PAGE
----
During shaft construction, water and soil inflow resulted in a sinkhole at the surface. Keller repaired the leak using jet grouting and densified the loosened soils with compaction grouting.
The Carlsbad Desalination Plant was excavating a 55 foot deep, 18-foot diameter secant pile-supported shaft, installed by another contractor when soil and water leakage occurred due to insufficient pile overlap. The leakage resulted in a sinkhole opening near the perimeter of the shaft.
The subgrade surrounding the shaft consisted of 25 feet of fill underlain by 25 feet of alluvium and the bedrock surface at a depth of 50 feet. The groundwater-surface was at a depth of about 27 feet. During the excavation of the shaft, soil and water leakage between the secant piles was encountered and a sinkhole adjacent to the shaft exterior occurred. Additionally, the project site was congested.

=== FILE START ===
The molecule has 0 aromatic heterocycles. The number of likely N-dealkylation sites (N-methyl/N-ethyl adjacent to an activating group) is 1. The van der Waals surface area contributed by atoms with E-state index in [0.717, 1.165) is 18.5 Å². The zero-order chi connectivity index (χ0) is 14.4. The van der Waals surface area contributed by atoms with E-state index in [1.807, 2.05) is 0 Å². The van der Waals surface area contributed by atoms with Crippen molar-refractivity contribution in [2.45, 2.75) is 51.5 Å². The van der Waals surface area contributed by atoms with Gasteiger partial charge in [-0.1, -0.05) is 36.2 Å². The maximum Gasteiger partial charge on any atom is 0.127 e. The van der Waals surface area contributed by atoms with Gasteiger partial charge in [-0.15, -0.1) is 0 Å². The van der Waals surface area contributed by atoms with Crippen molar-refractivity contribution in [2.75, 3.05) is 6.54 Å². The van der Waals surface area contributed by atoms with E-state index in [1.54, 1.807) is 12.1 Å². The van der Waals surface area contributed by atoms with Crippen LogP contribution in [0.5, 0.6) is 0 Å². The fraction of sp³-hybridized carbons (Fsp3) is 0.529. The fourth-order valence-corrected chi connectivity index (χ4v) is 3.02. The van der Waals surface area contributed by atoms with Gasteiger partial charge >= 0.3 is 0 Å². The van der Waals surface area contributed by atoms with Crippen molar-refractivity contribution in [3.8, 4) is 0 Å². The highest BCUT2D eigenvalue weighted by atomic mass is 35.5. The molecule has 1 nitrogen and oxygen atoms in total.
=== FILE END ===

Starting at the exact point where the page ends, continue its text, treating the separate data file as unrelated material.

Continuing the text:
Keller performed compaction grouting to stabilize the sinkhole and jet grouting to restore the continuity of the shaft and seal the perimeter of the excavation stopping the soil and water seepage. Compaction grouting involves the injection of low-slump, low-mobility sand/cement grout to fill voids and stabilize loose soils through displacement. The purpose of the compaction grouting for this project was to stabilize the sinkhole conditions by filling possible subsurface voids and stabilizing the raveled soils.
Once the area was stabilized and made safe, Keller mobilized jet grouting equipment to the shaft. Jet grouting creates soil/cement (soilcrete) geometries in the ground by using high-velocity jets to erode and mix the in situ soil with cement grout. Keller performed jet grouting from a depth of 22 feet to 10 feet below the bedrock surface to construct soilcrete columns adjacent to the exterior of the shaft perimeter to seal any openings between the secant piles. Jet grouting below the bedrock surface targeted fractures or irregularities in the bedrock. Compact equipment was used to safely navigate the congested project site.